Annotation by Robert:

If there were a prize for someone who had the most written about them based on the least amount of information, Jesus of Nazareth AKA Jesus Christ AKA Yeshua AKA J-Dog would undoubtedly win every year. It is (generally) historically accepted that he existed for a while. It is also fairly certain that he was executed via crucifixion, on account of the fact that crucifixion was considered a horrific and somewhat embarrassing way to die – not the kind of thing that people would make up to flatter him.

Everything in between, however, is hearsay and guesswork. As they were usually in hiding, early Christians of the Roman Empire seldom wrote things down, so the earliest complete texts we have regarding Jesus are letters written roughly twenty years after he died. Add in the fact that Paul the Apostle was a slightly odd fellow, and the accuracy of his descriptions of Jesus becomes less certain. The Gospels that tell Jesus’ life came about nearly a century after he was gone, and while the Q document provides potentially useful information, it’s still not certain which of the events were “Jesus did this” or “this is totally in Jesus’ idiom, he probably did this”.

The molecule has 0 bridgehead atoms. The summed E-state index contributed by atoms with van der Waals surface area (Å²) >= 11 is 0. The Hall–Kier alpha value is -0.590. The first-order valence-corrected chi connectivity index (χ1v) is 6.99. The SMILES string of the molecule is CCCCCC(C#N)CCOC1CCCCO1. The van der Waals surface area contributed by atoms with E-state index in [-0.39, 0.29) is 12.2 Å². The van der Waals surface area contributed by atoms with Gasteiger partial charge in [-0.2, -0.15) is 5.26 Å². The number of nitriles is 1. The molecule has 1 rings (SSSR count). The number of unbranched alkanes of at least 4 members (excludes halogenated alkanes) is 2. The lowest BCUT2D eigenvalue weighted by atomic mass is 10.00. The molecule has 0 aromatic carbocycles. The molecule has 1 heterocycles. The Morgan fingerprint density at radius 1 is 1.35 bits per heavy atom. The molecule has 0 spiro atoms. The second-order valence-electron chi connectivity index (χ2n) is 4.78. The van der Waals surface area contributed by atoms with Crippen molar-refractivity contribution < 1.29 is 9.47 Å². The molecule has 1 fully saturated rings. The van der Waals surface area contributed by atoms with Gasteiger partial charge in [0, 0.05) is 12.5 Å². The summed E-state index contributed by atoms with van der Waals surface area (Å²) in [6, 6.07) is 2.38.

In any case, Jesus of Nazareth had enough charisma, boldness, and kindness that he became a moral compass for hundreds of people, who in turn span more stories into him for the thousands, and later millions, that followed. The Jesus of the Christian world’s mind – and often, even the post-Christian world’s mind – means something exceptionally deep. The actual man that started it all is less clear, and that is why he is so fascinating.

Belief in miracles is a personal opinion, but the Gospel of Peter is apocryphal for a reason – the early Church had a line that faith wouldn’t cross. We can probably safely assume that Jesus did not grow several hundred metres tall at any point, nor was he accompanied by angels or a talking cross. The appearance of an enormous Jewish man would have attracted Roman attention, given that he could easily kick them out of Judea by literally kicking them out of Judea, and crucifixes are, as a general rule, silent.